Deep Smarts: How to Cultivate and Transfer Enduring Business Wisdom

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By Dorothy Leonard and Walter Swap
Harvard Business School Press, 2005
288 pages, $29.95

Dorothy Leonard is the William J. Abernathy Professor of Business Administration emerita at the Harvard Business School and Walter Swap is professor of psychology emeritus at Tufts University. In Deep Smarts, this wife-and-husband team examine the way experienced entrepreneurs succeed in transferring “deep smarts” (known formally as tacit knowledge) to business neophytes. They were studying startup companies in Silicon Valley and other entrepreneurial hot spots in 2000–2001 when the dot-com bust gave them a natural before-and-after situation as they tried to assess whether, and if so how, business novices could acquire the expertise to become apprentices, journeymen, and — ultimately — masters of their craft.

The book is built on an academic 2×2 matrix: One axis distinguishes between the acquisition of deep smarts and the shaping of that intelligence; the other axis contrasts the internal and external influences on intelligence. The nine chapters take the reader on a circular journey, from building of knowledge to its framing and filtering, and finally to transferring that knowledge from expert to novices so that they can achieve mastery.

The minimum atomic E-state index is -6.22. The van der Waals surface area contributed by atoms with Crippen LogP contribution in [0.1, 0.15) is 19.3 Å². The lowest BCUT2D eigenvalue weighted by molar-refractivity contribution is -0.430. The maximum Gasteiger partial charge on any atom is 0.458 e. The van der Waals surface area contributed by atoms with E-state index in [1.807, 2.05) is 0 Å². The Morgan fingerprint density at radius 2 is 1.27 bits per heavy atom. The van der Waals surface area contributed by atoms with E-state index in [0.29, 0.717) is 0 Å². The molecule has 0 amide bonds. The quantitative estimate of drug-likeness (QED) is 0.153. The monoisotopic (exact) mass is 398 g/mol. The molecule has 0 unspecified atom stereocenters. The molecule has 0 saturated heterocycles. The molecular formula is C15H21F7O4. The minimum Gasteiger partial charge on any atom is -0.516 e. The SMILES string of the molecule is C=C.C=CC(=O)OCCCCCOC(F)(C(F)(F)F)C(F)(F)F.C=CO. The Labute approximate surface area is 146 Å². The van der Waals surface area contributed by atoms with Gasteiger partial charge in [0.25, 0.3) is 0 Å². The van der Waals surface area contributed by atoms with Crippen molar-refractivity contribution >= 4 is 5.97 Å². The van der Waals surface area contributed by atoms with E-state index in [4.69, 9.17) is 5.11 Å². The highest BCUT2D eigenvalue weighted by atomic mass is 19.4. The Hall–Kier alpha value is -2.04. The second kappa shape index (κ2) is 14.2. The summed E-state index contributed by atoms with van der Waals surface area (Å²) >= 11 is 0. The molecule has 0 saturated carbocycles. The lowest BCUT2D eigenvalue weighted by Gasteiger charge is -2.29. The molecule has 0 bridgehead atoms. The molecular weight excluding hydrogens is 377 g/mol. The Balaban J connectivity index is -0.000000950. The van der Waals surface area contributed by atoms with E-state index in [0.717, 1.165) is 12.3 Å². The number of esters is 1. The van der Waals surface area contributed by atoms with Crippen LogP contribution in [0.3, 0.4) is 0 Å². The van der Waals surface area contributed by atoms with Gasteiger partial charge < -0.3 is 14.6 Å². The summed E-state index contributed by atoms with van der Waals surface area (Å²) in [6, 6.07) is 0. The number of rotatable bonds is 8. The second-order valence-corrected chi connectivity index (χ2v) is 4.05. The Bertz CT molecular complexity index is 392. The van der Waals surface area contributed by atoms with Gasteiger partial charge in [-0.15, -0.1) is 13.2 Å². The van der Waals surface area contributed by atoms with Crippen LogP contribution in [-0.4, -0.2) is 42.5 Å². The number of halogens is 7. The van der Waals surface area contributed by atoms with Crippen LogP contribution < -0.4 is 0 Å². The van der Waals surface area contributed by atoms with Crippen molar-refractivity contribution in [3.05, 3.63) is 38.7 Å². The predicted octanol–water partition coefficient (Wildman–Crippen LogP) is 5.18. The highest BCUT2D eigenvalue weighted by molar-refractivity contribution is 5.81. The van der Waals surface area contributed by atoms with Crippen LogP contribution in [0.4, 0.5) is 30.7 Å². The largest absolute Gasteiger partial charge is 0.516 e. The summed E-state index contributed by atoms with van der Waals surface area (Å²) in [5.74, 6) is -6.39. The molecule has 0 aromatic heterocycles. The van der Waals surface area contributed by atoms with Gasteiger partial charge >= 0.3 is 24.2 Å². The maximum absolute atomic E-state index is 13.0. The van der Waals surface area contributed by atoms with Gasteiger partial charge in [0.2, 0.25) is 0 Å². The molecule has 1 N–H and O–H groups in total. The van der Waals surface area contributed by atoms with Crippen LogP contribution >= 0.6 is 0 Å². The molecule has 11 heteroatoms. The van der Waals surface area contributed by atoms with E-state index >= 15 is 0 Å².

Deep smarts are acquired through experience rather than formal teaching, and in any complex field it can take as long as 10 years to develop an expert. The challenge for both managers and teachers of business is how to accelerate this process. Many try to do so by using simulations to compress both space and time and to allow safe experimentation. But good simulations are hard to find and often omit crucial dimensions — car designers still build clay models despite the advances in computer-assisted design, because nothing but clay supplies that sensual relationship between designer and car. If only we had “clay models” of organizations to augment our business cases.

Rigorous academic frameworks that allow broad generalizations are usually hostile to the narrative structures that best convey the content-specific advice desired by managers. Although the authors try to address this problem with short sections on the “Implications for Managers,” and summary bullets at the end of every chapter, Deep Smarts is not a smooth read. Perhaps this is the fate of any book that extols the value of learning through experience!

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